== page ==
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How to Apply for an Adult Dependent Relative Visa From the UK

Occasionally, at Richmond Chambers we receive enquiries from clients facing a challenging dilemma. A relative has arrived for a visit and either their condition has deteriorated during the visit or their condition is much worse than what their family in the UK realised when inviting them for a visit. Is it possible to apply for an Adult Dependent Relative visa while your relative is in the UK, or do you need to send them home in order to be able to apply?

The Adult Dependent Relative visa requires that the applicant is outside of the UK and applies for entry clearance. However, there are some specific circumstances in which it is possible for your dependent relative to apply for leave to remain on human rights grounds from within the UK. This post explains when making an in-country human rights application for permission to stay as an Adult Dependent Relative is appropriate and the process to do so.

Immigration Health Warning: Do Not Arrive as a Visitor Intending to Stay!

Some people may be tempted to arrive in the UK on a visitor visa in order to make an in-country application for an Adult Dependent Relative visa. We must stress that this is not a recommended course of action. 

The Immigration Rules state that in order to make a valid visitor visa application, the applicant must be a genuine visitor. This means that the applicant must intend to leave the UK at the end of their visit and that they will not live in the UK for extended periods through frequent or successive visits. 

If the applicant arrives in the UK as a visitor intending to make an in-country application in order to stay in the UK long term, they are not a genuine visitor. Therefore, the applicant would have been dishonest in their visitor application. A finding of dishonesty against an applicant can have lasting negative consequences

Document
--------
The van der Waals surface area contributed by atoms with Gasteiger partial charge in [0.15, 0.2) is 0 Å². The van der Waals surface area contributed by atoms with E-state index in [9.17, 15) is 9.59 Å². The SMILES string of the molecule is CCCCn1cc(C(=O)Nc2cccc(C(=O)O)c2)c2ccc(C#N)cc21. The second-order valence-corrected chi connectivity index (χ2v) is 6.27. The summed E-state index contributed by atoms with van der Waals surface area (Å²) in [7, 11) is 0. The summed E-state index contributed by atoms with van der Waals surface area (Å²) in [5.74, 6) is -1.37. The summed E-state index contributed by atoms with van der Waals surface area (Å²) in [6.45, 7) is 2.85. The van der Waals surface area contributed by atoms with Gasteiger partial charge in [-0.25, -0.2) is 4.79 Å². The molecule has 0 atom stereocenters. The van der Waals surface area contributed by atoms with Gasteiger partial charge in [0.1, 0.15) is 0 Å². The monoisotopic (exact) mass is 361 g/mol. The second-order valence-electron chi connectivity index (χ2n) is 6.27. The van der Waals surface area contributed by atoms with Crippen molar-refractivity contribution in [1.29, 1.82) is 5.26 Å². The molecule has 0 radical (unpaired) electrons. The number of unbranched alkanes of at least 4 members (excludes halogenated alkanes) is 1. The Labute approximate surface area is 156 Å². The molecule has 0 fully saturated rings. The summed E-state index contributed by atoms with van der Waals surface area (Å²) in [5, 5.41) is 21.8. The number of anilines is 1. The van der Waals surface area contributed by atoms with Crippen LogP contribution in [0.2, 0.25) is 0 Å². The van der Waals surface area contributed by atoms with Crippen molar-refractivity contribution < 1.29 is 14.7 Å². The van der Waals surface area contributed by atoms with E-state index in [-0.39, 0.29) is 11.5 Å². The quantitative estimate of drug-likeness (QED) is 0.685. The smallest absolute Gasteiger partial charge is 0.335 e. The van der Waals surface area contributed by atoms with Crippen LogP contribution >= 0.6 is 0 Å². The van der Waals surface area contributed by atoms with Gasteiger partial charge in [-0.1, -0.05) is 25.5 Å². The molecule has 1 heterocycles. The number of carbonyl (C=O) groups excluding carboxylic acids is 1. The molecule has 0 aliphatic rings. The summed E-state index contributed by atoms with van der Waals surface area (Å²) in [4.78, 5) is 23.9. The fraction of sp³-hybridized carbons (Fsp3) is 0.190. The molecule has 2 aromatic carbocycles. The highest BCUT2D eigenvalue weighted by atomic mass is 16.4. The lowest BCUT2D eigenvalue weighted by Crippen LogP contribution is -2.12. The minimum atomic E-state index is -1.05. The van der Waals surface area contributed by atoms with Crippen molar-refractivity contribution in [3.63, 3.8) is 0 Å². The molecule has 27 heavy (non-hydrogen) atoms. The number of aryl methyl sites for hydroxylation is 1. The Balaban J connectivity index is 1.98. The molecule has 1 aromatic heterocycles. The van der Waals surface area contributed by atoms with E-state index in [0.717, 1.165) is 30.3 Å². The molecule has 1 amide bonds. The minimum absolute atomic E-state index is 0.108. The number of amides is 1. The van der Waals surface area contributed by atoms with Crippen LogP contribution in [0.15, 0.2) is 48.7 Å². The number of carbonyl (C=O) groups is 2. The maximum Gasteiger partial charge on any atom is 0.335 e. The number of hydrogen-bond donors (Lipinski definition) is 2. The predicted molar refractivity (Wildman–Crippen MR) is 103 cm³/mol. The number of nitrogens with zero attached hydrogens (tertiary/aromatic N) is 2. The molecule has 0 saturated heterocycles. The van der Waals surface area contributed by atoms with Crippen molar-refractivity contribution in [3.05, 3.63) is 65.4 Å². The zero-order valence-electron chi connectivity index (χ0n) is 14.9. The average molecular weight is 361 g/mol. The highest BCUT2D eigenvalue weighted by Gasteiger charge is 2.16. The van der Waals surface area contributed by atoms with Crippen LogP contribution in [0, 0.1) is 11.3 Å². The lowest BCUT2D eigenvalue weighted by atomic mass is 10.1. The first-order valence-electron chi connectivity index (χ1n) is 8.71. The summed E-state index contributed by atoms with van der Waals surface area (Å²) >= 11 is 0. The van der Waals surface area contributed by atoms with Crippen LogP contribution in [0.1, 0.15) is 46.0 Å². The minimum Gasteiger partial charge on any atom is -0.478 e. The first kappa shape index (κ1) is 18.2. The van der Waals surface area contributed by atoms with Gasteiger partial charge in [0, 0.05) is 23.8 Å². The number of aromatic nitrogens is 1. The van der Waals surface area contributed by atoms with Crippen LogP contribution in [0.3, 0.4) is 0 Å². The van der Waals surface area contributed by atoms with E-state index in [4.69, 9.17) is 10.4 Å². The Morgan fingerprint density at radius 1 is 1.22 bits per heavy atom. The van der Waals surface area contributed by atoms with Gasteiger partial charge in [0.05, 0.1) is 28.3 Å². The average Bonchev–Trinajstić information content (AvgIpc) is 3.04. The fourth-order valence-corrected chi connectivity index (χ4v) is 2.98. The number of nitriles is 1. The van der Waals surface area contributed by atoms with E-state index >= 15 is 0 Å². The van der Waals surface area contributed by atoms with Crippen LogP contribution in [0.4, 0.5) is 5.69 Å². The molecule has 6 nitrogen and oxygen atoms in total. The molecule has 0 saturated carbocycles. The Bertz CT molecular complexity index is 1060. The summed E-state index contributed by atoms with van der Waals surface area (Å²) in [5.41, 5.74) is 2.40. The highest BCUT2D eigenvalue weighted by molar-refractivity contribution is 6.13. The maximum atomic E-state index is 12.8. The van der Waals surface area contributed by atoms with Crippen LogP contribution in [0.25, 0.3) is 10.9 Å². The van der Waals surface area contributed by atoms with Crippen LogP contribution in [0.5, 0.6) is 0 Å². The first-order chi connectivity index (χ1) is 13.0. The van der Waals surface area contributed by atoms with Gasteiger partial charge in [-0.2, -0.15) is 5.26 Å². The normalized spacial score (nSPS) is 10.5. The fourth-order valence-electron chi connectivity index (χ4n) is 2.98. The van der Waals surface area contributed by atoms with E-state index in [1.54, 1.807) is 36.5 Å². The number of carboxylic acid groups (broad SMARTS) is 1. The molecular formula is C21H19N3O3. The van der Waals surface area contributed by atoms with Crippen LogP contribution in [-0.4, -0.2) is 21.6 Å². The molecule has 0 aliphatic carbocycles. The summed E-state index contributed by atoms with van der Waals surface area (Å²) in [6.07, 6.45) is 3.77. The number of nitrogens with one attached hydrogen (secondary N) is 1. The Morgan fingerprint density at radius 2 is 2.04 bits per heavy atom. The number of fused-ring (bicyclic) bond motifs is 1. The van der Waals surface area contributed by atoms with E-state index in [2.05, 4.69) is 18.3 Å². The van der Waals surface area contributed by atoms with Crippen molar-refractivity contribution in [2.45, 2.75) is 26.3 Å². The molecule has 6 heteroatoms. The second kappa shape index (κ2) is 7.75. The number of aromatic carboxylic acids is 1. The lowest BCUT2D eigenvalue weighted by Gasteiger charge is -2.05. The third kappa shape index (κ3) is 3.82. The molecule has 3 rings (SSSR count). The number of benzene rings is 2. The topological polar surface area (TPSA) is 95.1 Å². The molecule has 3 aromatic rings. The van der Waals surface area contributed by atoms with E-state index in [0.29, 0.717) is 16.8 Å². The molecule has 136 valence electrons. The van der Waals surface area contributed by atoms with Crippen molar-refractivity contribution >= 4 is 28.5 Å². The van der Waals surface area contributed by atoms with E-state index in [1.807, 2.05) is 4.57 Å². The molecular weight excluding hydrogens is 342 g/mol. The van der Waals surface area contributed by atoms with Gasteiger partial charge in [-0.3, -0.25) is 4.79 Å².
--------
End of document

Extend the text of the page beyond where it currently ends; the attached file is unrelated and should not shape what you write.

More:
When Can You Apply to Stay as an Adult Dependent Relative From the UK?

There are circumstances in which someone can enter the UK with an intention to leave at the end of their stay, but during their stay the circumstances change and it is appropriate to make an in-country application to stay as an Adult Dependent Relative. 

Someone may enter the UK and during their stay become ill or have their condition deteriorate to such an extent that it would be inappropriate for them to return to their country of residence. There are also cases where a person’s family assumed that they were in an acceptable state of health and invited them to the UK for a short visit, only to find that their relative is in such a poor condition that they cannot go back to their country of origin. 

To get an idea of when it may be appropriate to make an in-country application to stay as a Adult Dependent Relative, here is an example of an ADR case that our team worked on last year:

This case involved a 72 year old national of Georgia.  She entered the UK as a Visitor in November 2019 and extended her leave in line with successive Home Office coronavirus policies…While in the UK the Appellant had been living with her daughter and her son-in-law.

The Appellant suffered from various health problems. She had suffered from a stroke and had anxiety and low confidence. After her arrival in the UK the Appellant’s physical and mental health deteriorated and she developed a strong psychological dependence on the Sponsor.

However, each case is different and it is not possible to say whether an in-country application to stay as an Adult Dependent Relative is appropriate without knowing all of the circumstances of the case. Therefore, we strongly recommend that you seek legal advice before deciding whether to make an in-country application. 

When Do You Need to Apply to Stay in the UK as an Adult Dependent Relative?

It is important to avoid your relative becoming an overstayer, as this can have a negative impact on your application and other immigration applications in the future.